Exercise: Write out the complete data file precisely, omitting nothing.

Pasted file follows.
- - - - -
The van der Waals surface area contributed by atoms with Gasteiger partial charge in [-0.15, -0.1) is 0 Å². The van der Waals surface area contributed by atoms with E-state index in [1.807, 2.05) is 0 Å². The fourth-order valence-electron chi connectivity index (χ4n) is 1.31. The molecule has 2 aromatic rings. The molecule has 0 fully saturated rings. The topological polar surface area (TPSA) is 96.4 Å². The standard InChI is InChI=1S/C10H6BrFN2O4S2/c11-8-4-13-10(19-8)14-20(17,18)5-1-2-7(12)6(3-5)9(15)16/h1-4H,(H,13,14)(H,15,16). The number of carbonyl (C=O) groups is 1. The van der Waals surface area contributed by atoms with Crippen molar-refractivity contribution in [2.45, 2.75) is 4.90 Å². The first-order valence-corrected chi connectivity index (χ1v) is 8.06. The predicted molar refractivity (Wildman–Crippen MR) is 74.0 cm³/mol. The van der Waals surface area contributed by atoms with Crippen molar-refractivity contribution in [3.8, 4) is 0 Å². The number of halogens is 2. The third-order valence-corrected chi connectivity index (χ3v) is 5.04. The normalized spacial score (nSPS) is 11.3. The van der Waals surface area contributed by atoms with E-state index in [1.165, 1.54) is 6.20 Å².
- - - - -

The van der Waals surface area contributed by atoms with Gasteiger partial charge in [-0.15, -0.1) is 0 Å². The van der Waals surface area contributed by atoms with E-state index in [1.807, 2.05) is 0 Å². The fourth-order valence-electron chi connectivity index (χ4n) is 1.31. The molecule has 2 aromatic rings. The molecule has 0 fully saturated rings. The topological polar surface area (TPSA) is 96.4 Å². The standard InChI is InChI=1S/C10H6BrFN2O4S2/c11-8-4-13-10(19-8)14-20(17,18)5-1-2-7(12)6(3-5)9(15)16/h1-4H,(H,13,14)(H,15,16). The number of carbonyl (C=O) groups is 1. The van der Waals surface area contributed by atoms with Crippen molar-refractivity contribution in [2.45, 2.75) is 4.90 Å². The first-order valence-corrected chi connectivity index (χ1v) is 8.06. The predicted molar refractivity (Wildman–Crippen MR) is 74.0 cm³/mol. The van der Waals surface area contributed by atoms with Crippen molar-refractivity contribution in [3.8, 4) is 0 Å². The number of halogens is 2. The third-order valence-corrected chi connectivity index (χ3v) is 5.04. The normalized spacial score (nSPS) is 11.3. The van der Waals surface area contributed by atoms with E-state index in [1.165, 1.54) is 6.20 Å².